But make no mistake these are races.  The winners usually come from one of two categories, former professional racers at the end of the career or guys who missed out on pro contracts as dilettante (essentially U23s) hoping to catch the attention of a pro team.  For example, Simone Biasci, one of Cipollini’s lieutenants at Mercantone Uno and Saeco, ended his career as leader of Team Whistle, a granfondo team in which the majority of riders were paid to race full-time.  In 2005 and 2006, Raimondas Rumsas, 3rd in the 2002 Tour de France, was cleaning up on the Grandfondo circuit for Team Parkpre.  If you want to ride in one, you need a valid license (although many times those rules are over looked for foreigners looking to participate.)

The King Ridge GranFondo will apparently have a timed section, on a climb.  In Italy, these type of Gran Fondo, essentially an individual time trial held on one section of a larger course, are called alla francese.  They’re still races.  In fact, I had one of my best results in the 2005 Giro del Lazio which was alla francese, 6th in my category and 20th overall (I used to be able to climb pretty well) and even won a prosciutto for my efforts.

Point is, these are races not massive bike orgies.  The King Ridge website must have the words “not a race” at least a dozen times.  So in essence, Leipheimer is organizing a big charity ride where the charity is his favorite professional bike race.  A bit dubious, no?

If I had to guess, it is a combination of insurance issues and potential problems with the United States Cycling Federation that are keeping Leipheimer from calling this a race.  That said, it would be nice to see the tradition run to the fullest and for Leipheimer to find a way to create a true Granfondo.  It might even make the astronomical entrance fee ($115 for an individual entrant) worth it.

The granfondo in Italy are generally affordable to drive better participation, typically between $30 and $40, and that includes the pacco gara which is a gift every participant gets (at Andrea Tafi’s GF della Vernaccia the pacco gara included a bottle of Vernaccia wine, a bottle of local olive oil, a box of local pasta, a jar of local honey, some sports nutritional products, a hand towel, a copy of a cycling magazine and a water bottle) as well as the post-race pasta party.  At the King Ridge, there’s no pacco gara and the post-race meal is an extra $8.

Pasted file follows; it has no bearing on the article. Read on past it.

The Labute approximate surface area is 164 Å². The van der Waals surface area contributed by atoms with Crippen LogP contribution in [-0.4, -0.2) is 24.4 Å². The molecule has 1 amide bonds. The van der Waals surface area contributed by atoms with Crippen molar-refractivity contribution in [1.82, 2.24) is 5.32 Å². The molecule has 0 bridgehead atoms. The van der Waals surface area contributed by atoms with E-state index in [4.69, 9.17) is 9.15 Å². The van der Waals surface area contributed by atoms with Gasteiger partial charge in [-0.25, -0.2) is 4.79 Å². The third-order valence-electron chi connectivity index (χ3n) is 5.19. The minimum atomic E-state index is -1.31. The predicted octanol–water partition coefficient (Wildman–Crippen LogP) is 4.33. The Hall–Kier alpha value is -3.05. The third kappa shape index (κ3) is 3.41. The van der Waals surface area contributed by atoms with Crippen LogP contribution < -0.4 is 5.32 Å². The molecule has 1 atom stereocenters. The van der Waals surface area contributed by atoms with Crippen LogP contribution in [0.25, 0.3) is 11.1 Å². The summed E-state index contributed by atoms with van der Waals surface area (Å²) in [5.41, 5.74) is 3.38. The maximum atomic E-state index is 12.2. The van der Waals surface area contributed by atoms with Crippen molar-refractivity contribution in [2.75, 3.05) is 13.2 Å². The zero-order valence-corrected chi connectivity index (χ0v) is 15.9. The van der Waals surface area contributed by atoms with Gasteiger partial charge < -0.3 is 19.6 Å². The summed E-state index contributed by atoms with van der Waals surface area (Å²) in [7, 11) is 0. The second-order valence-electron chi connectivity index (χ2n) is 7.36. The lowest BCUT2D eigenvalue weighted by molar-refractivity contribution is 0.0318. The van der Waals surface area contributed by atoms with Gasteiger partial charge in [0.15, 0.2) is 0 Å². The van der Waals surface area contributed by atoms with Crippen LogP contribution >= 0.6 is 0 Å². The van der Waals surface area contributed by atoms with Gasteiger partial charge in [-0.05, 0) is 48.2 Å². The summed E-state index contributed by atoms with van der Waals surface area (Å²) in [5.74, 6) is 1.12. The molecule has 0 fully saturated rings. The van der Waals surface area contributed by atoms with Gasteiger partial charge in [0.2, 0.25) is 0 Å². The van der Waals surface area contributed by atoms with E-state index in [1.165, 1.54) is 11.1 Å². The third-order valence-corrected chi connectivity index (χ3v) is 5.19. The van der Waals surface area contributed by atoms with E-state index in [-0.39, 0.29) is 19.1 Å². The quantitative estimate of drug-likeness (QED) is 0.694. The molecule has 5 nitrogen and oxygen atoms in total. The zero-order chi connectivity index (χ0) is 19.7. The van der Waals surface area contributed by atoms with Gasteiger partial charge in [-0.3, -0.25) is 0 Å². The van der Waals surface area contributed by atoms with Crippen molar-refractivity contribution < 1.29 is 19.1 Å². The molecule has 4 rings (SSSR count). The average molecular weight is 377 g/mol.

Andrea Tafi knows how to run a granfondo

Andrea Tafi knows how to run a granfondo

I recognize there are vast cultural differences between the US and Italy as relates to cycling.  I can’t imagine the hoops Leipheimer had to go through to get the various municipalities to close roads, provide police support and the like.  But then again, he’s doing this to ensure that the only bike race he can win remains on the calendar.  To ask you to pay for it by invoking the great tradition of Italy’s granfondo, well, you can do a whole lot better Levi.

Quintessential Italy
Looking out the window at the rain today, reminded me of the following which has nothing to with cycling other than the fact that I happened to notice it because I was looking out my office window waiting for the afternoon group ride to pass by.

It was 2004, and I was in my office at my then employer’s headquarters in Rome.  Only on rare occasions could I make the local group ride during the week, which went out at 1pm, but I could see them on their way out as my office overlooked the route off in the distance.  My office also overlooked a small piazza which was directly behind my building.

One day, as I’m waiting for the group to roll by, I am looking out of my office window onto the small piazza.  A person is somewhat walking across the street in front of a roundabout in the piazza.  At the same time a bus is going around the roundabout at breakneck speed – the piazza is the last stop before the bus makes its return trip and there were very few passengers that use the stop, so busses usually fly around the roundabout.

I gasp aloud as I watch as I am sure I am seeing a dead man walking.